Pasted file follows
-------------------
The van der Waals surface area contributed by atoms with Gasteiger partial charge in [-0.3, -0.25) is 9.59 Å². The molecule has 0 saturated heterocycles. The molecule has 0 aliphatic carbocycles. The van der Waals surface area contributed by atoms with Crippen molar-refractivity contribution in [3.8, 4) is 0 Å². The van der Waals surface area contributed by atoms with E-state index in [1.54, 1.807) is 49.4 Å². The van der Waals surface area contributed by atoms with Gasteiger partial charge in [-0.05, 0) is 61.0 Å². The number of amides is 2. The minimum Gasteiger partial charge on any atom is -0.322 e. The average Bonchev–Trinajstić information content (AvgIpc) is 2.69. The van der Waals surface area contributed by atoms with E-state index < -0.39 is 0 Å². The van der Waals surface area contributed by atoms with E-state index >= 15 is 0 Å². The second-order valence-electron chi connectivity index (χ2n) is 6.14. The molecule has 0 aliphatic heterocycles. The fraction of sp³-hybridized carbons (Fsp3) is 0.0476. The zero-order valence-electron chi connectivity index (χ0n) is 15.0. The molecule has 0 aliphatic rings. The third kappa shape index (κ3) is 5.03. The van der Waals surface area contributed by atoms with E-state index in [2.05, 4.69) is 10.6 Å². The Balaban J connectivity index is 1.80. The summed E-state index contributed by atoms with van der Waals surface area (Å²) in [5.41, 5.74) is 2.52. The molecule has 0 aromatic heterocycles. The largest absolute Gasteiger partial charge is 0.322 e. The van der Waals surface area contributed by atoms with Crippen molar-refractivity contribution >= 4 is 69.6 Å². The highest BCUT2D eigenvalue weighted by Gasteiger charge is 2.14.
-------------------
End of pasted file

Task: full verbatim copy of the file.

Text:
The van der Waals surface area contributed by atoms with Gasteiger partial charge in [-0.3, -0.25) is 9.59 Å². The molecule has 0 saturated heterocycles. The molecule has 0 aliphatic carbocycles. The van der Waals surface area contributed by atoms with Crippen molar-refractivity contribution in [3.8, 4) is 0 Å². The van der Waals surface area contributed by atoms with E-state index in [1.54, 1.807) is 49.4 Å². The van der Waals surface area contributed by atoms with Gasteiger partial charge in [-0.05, 0) is 61.0 Å². The number of amides is 2. The minimum Gasteiger partial charge on any atom is -0.322 e. The average Bonchev–Trinajstić information content (AvgIpc) is 2.69. The van der Waals surface area contributed by atoms with E-state index < -0.39 is 0 Å². The van der Waals surface area contributed by atoms with E-state index >= 15 is 0 Å². The second-order valence-electron chi connectivity index (χ2n) is 6.14. The molecule has 0 aliphatic heterocycles. The fraction of sp³-hybridized carbons (Fsp3) is 0.0476. The zero-order valence-electron chi connectivity index (χ0n) is 15.0. The molecule has 0 aliphatic rings. The third kappa shape index (κ3) is 5.03. The van der Waals surface area contributed by atoms with E-state index in [2.05, 4.69) is 10.6 Å². The Balaban J connectivity index is 1.80. The summed E-state index contributed by atoms with van der Waals surface area (Å²) in [5.41, 5.74) is 2.52. The molecule has 0 aromatic heterocycles. The largest absolute Gasteiger partial charge is 0.322 e. The van der Waals surface area contributed by atoms with Crippen molar-refractivity contribution >= 4 is 69.6 Å². The highest BCUT2D eigenvalue weighted by Gasteiger charge is 2.14.